Russia: life on board the trans siberian train

Russia: life on board the trans siberian train

Travelling on the Trans Siberian train through Russia was always a life long ambition of ours. We began our big trip in Asia on this long journey.

The Trans Siberian in full from Moscow to Vladivostok takes 8 days, covering 5,772 miles. You can of course break this up by stopping over at the different cities along the way. Most travellers, like us, branch off when the train reaches the very scenic Lake Baikal and take the journey through Mongolia to Beijing.

Our Trans Siberian adventure started at Moscow's Kazanskaia train station on 17th June 2014 at 13:10. Timing is important because this mammoth journey spans 7 time zones, so to avoid any confusion, all train times are calculated from Moscow's time.

The first leg of our Trans Siberian adventure was from Moscow to Yekaterinburg (26 hours).  After two nights stop over in Yekaterinburg, we took the train to Irkutsk (57 hours).

This is our photo summary of our Trans Siberian adventures in June 2014 from Moscow to Irkutsk.

Waiting to board the Trans Siberian

At Moscow's Kazanskaia train platform we waited along with the other Russians to board the train and make the long trek:

Babushkas on the platform waiting to board

Babushkas on the platform waiting to board

Seb waiting patiently at Moscow's platform to board the train

Seb waiting patiently at Moscow's platform to board the train

Each carriage has its own assigned Provodnitsa who is responsible for everyone in their assigned carriage.

The provodnitsas will check tickets, make sure the carriage is kept clean and cheekily sell you vodka (drinking on board is theoretically illegal).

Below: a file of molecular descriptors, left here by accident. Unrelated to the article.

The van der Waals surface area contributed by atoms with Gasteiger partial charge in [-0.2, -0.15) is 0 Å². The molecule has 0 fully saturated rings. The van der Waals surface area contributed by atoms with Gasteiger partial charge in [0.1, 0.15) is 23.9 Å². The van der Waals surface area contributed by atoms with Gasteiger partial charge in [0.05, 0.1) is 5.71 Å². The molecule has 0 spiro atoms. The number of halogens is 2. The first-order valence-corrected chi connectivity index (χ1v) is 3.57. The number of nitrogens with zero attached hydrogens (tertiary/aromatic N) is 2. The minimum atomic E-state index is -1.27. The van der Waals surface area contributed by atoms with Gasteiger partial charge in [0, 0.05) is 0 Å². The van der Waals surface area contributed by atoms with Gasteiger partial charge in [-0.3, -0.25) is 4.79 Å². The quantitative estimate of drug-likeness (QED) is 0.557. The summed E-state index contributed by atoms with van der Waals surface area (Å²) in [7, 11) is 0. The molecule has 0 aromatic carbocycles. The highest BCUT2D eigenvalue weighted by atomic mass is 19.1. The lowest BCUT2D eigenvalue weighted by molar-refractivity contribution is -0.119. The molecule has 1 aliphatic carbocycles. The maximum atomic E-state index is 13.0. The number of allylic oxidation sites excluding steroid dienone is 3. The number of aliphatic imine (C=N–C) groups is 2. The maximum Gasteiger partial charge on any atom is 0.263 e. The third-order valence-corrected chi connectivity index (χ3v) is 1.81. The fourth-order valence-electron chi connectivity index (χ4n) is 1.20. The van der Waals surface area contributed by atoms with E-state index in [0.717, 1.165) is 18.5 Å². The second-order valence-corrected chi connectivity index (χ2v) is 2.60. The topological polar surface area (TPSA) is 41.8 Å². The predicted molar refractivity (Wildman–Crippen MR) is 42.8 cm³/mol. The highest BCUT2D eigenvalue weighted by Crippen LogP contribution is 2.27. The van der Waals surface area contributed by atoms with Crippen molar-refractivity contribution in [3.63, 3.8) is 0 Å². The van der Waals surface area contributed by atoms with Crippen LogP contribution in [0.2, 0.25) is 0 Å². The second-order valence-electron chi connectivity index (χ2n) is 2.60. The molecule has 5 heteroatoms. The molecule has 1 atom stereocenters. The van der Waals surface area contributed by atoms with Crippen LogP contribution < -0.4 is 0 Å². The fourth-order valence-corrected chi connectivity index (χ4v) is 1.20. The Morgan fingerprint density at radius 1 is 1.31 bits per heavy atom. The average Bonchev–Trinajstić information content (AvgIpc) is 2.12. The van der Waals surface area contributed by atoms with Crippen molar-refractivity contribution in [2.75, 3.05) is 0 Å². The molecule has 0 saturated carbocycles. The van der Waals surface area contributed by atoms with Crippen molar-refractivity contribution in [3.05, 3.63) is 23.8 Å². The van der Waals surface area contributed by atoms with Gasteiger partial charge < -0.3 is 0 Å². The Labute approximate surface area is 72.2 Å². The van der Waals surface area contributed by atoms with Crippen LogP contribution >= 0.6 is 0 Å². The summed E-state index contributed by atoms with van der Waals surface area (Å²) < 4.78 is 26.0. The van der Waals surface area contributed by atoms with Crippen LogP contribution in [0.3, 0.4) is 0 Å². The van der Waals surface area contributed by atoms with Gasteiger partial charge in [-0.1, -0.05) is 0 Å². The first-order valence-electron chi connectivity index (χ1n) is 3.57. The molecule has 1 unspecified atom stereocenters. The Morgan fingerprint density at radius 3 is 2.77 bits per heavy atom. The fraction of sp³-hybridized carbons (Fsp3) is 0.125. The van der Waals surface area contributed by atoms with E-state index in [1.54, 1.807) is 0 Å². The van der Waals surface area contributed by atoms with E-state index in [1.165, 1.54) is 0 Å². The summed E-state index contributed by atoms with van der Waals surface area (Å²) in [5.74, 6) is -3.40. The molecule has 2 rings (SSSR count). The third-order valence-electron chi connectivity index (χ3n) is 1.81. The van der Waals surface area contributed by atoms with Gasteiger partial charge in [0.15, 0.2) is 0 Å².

These ladies are fierce and not to be messed with!

The Provodnitsa

The Provodnitsa

Life on board the train

We travelled in 3rd class (“platzkart”), which is like staying in a large 50 bed dorm room:

Third class "platzcart" - like being in a 54 bed dorm

Third class “platzcart” – like being in a 50 bed dorm

Second class (“kupe”) carriages consist of around eight 4-berth compartments. The far more expensive first class compartments are similar except each compartment is made for just two people.

We found 3rd class to be the more sociable option as well as better for our budgets.

Socialising in 3rd class with this group of fellow French and Finnish travellers

Socialising in 3rd class with this group of fellow French and Finnish travellers

Third class also meant we were travelling with mainly locals:

Russians on board the Trans Siberian

Russians on board the Trans Siberian

However, our fellow Russian travellers spoke little or no English and our Russian is extremely limited.  This language barrier made it a little difficult to communicate with most of our fellow travellers.

Seb and our fellow travellers

Seb and our fellow travellers

At each end of the carriage there is a samovar of endless hot water.

We quickly learnt from other savvy travellers that bringing on board your own sachets of porridge, soups, coffee and teas made the journey much smoother.

Stefan with the samovar

Stefan using the samovar

We avoided the awful and unhealthy instant noodles (very popular on board) and instead pre-bought lots of fruits, nuts, bread, and for salads: tomatoes, cucumbers, salt, pepper, olive oil, and prepared around x12 boiled eggs for a protein source.

On board you are immobile for a few days so your body's food requirement is less than it would be, so we were conscious to keep our meals as healthy as possible.

Dinner (or is it lunch?) time!

Dinner (or is it lunch?) time!

Travelling in 3rd class did take its toll on us after a while.

The lack of air conditioning in a carriage where people had not washed for days and refused to open the window (despite it being 30 degrees celsius outside) meant that it STANK!

Seb enjoying 3rd class ("platzcart") on the Trans Siberian